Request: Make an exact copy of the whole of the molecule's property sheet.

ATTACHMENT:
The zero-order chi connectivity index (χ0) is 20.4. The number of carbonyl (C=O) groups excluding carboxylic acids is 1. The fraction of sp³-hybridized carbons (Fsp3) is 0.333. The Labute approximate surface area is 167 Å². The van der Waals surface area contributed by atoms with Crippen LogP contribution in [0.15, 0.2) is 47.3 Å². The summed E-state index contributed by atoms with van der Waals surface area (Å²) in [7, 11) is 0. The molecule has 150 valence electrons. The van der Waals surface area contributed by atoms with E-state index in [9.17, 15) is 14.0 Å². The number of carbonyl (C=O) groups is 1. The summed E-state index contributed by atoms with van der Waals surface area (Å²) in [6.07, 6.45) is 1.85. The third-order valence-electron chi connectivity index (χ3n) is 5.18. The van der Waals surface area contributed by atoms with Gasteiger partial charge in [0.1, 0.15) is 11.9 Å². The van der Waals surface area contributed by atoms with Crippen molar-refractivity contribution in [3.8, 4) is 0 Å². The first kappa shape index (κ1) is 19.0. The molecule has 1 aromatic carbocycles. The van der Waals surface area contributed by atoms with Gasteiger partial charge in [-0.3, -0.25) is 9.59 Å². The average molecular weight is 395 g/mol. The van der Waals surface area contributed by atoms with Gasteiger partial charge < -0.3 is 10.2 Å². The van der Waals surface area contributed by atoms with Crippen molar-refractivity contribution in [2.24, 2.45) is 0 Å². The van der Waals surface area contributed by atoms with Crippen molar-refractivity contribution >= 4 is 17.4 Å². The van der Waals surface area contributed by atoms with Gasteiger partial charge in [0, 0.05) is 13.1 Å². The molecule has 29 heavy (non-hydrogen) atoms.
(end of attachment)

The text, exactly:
The zero-order chi connectivity index (χ0) is 20.4. The number of carbonyl (C=O) groups excluding carboxylic acids is 1. The fraction of sp³-hybridized carbons (Fsp3) is 0.333. The Labute approximate surface area is 167 Å². The van der Waals surface area contributed by atoms with Crippen LogP contribution in [0.15, 0.2) is 47.3 Å². The summed E-state index contributed by atoms with van der Waals surface area (Å²) in [7, 11) is 0. The molecule has 150 valence electrons. The van der Waals surface area contributed by atoms with E-state index in [9.17, 15) is 14.0 Å². The number of carbonyl (C=O) groups is 1. The summed E-state index contributed by atoms with van der Waals surface area (Å²) in [6.07, 6.45) is 1.85. The third-order valence-electron chi connectivity index (χ3n) is 5.18. The van der Waals surface area contributed by atoms with Gasteiger partial charge in [0.1, 0.15) is 11.9 Å². The van der Waals surface area contributed by atoms with Crippen molar-refractivity contribution in [3.8, 4) is 0 Å². The first kappa shape index (κ1) is 19.0. The molecule has 1 aromatic carbocycles. The van der Waals surface area contributed by atoms with Gasteiger partial charge in [-0.3, -0.25) is 9.59 Å². The average molecular weight is 395 g/mol. The van der Waals surface area contributed by atoms with Gasteiger partial charge < -0.3 is 10.2 Å². The van der Waals surface area contributed by atoms with Crippen molar-refractivity contribution in [2.24, 2.45) is 0 Å². The van der Waals surface area contributed by atoms with Crippen molar-refractivity contribution >= 4 is 17.4 Å². The van der Waals surface area contributed by atoms with Gasteiger partial charge in [0, 0.05) is 13.1 Å². The molecule has 29 heavy (non-hydrogen) atoms.